On a sunny afternoon in February 2021, I sat with my great aunt Yellamma under the shade of a neem tree.
We were in Ramavaram, a small town in the southern Indian state of Telangana, and the early summer heat was already in the air.
I had not seen my father’s aunt since I was 14, but now, a decade later, she welcomed me into her arms.
Growing up, my family moved frequently due to my father’s government job. I would see my relatives only once a year when we visited our hometown of Dornakal in eastern Telangana and at weddings or funerals. But whenever I saw my relatives, I would pester them with questions about their lives, trying to understand my roots.
That day was no different, and Yellamma and I chatted for hours near the house where our family had gathered for the memorial of a distant relative.
Yellamma, who was 75, wore a dark green sari and her hair wound into a tight bun. She answered my questions in her stern voice, her gaze intense as she recalled her younger years and cursed the hardships she had endured.
We are Madigas – a Dalit community concentrated in the southern states of India, considered “untouchable” by India’s caste system. The four-tier Chatur Varna system consists of Brahmins (priests), followed by Kshatriyas (warriors and rulers), Vaishyas (traders) and Shudras (labourers). Dalits exist as a fifth category, outside of caste society.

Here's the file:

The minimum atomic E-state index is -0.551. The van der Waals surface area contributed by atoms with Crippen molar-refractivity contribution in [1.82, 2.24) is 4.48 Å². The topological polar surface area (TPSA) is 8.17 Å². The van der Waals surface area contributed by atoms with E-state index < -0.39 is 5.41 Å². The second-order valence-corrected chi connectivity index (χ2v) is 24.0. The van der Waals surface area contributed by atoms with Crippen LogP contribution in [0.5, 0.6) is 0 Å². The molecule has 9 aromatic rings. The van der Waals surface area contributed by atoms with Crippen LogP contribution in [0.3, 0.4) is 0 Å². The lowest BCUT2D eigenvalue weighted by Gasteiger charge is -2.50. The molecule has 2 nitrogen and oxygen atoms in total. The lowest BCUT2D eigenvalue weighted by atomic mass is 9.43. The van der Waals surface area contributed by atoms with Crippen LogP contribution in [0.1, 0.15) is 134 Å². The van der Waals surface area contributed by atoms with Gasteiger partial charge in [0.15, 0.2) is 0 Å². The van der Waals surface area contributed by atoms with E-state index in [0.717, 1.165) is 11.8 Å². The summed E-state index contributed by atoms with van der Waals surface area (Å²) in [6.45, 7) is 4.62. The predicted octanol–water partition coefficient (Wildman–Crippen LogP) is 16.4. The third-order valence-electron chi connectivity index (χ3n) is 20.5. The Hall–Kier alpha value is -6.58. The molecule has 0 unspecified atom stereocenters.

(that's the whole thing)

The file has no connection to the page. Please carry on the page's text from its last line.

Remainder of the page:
In India, caste, a status dictated by birth, often remains at the root of the class divide. While education has allowed some Dalits to lead comfortable lives, many communities like Madigas – traditionally tasked with making and repairing shoes, tanning leather and clearing away dead animals – still face the brunt of forced labour, poverty and discrimination across the country.
Yellamma, like many Madiga women of her time, worked as a farm labourer. It was a hard life of toiling in the fields, sweeping and doing other menial jobs for a daily wage.
But there was another job I was curious about, a practice I heard of in passing in which so-called “lower-caste” women were required to be wet nurses for “upper-caste” children. How far back did this practice go, I wondered. And did I know someone who was once a wet nurse?
“Nanamma [grandmother], do you know anyone from our family or community who used to breast-feed ‘upper-caste’ children?” I asked her.
Yellamma straightened her back and looked at me. “I know many, beta [child],” she replied. “But why would an educated kid like you want to dig up the misery of the past? I thought kids your age only bury their faces into their phones.”
But she furrowed her eyebrows and began to tell me about Akkamma*, a Madiga woman she knew in her village of Gundrathimadugu when she was in her early teens.